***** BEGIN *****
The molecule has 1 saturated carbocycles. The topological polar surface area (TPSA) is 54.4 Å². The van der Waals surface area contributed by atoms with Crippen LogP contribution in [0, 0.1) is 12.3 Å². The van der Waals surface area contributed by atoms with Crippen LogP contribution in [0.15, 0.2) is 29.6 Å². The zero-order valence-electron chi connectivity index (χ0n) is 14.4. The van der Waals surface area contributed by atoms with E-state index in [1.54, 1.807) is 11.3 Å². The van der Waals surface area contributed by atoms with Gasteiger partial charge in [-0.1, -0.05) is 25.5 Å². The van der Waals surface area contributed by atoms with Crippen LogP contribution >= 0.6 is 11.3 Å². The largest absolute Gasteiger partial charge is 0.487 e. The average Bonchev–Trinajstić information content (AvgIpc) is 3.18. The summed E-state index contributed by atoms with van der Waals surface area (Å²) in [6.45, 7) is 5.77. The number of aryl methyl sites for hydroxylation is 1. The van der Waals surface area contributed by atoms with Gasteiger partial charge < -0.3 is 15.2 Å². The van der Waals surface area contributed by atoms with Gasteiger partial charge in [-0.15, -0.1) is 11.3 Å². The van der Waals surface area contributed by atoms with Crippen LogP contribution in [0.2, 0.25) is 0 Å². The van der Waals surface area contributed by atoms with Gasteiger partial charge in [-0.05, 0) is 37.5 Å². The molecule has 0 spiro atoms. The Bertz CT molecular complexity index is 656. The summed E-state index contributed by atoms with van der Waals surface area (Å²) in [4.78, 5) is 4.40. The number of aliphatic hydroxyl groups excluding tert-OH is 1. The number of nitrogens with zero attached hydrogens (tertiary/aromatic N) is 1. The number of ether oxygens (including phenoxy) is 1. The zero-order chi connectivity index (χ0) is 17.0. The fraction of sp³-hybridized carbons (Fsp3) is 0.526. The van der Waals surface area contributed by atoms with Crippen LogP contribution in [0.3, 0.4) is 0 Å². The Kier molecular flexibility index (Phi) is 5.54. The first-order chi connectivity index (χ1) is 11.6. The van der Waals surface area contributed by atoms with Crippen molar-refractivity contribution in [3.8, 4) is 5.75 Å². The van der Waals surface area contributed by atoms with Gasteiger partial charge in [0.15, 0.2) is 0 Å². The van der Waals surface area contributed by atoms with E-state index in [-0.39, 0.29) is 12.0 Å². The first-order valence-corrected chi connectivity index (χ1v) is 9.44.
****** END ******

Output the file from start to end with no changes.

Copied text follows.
The molecule has 1 saturated carbocycles. The topological polar surface area (TPSA) is 54.4 Å². The van der Waals surface area contributed by atoms with Crippen LogP contribution in [0, 0.1) is 12.3 Å². The van der Waals surface area contributed by atoms with Crippen LogP contribution in [0.15, 0.2) is 29.6 Å². The zero-order valence-electron chi connectivity index (χ0n) is 14.4. The van der Waals surface area contributed by atoms with E-state index in [1.54, 1.807) is 11.3 Å². The van der Waals surface area contributed by atoms with Gasteiger partial charge in [-0.1, -0.05) is 25.5 Å². The van der Waals surface area contributed by atoms with Crippen LogP contribution >= 0.6 is 11.3 Å². The largest absolute Gasteiger partial charge is 0.487 e. The average Bonchev–Trinajstić information content (AvgIpc) is 3.18. The summed E-state index contributed by atoms with van der Waals surface area (Å²) in [6.45, 7) is 5.77. The number of aryl methyl sites for hydroxylation is 1. The van der Waals surface area contributed by atoms with Gasteiger partial charge < -0.3 is 15.2 Å². The van der Waals surface area contributed by atoms with Gasteiger partial charge in [-0.15, -0.1) is 11.3 Å². The van der Waals surface area contributed by atoms with Crippen LogP contribution in [0.2, 0.25) is 0 Å². The van der Waals surface area contributed by atoms with Gasteiger partial charge in [-0.05, 0) is 37.5 Å². The molecule has 0 spiro atoms. The Bertz CT molecular complexity index is 656. The summed E-state index contributed by atoms with van der Waals surface area (Å²) in [4.78, 5) is 4.40. The number of aliphatic hydroxyl groups excluding tert-OH is 1. The number of nitrogens with zero attached hydrogens (tertiary/aromatic N) is 1. The number of ether oxygens (including phenoxy) is 1. The zero-order chi connectivity index (χ0) is 17.0. The fraction of sp³-hybridized carbons (Fsp3) is 0.526. The van der Waals surface area contributed by atoms with Crippen LogP contribution in [0.3, 0.4) is 0 Å². The Kier molecular flexibility index (Phi) is 5.54. The first-order chi connectivity index (χ1) is 11.6. The van der Waals surface area contributed by atoms with Crippen molar-refractivity contribution in [3.8, 4) is 5.75 Å². The van der Waals surface area contributed by atoms with Gasteiger partial charge in [0.15, 0.2) is 0 Å². The van der Waals surface area contributed by atoms with E-state index in [-0.39, 0.29) is 12.0 Å². The first-order valence-corrected chi connectivity index (χ1v) is 9.44.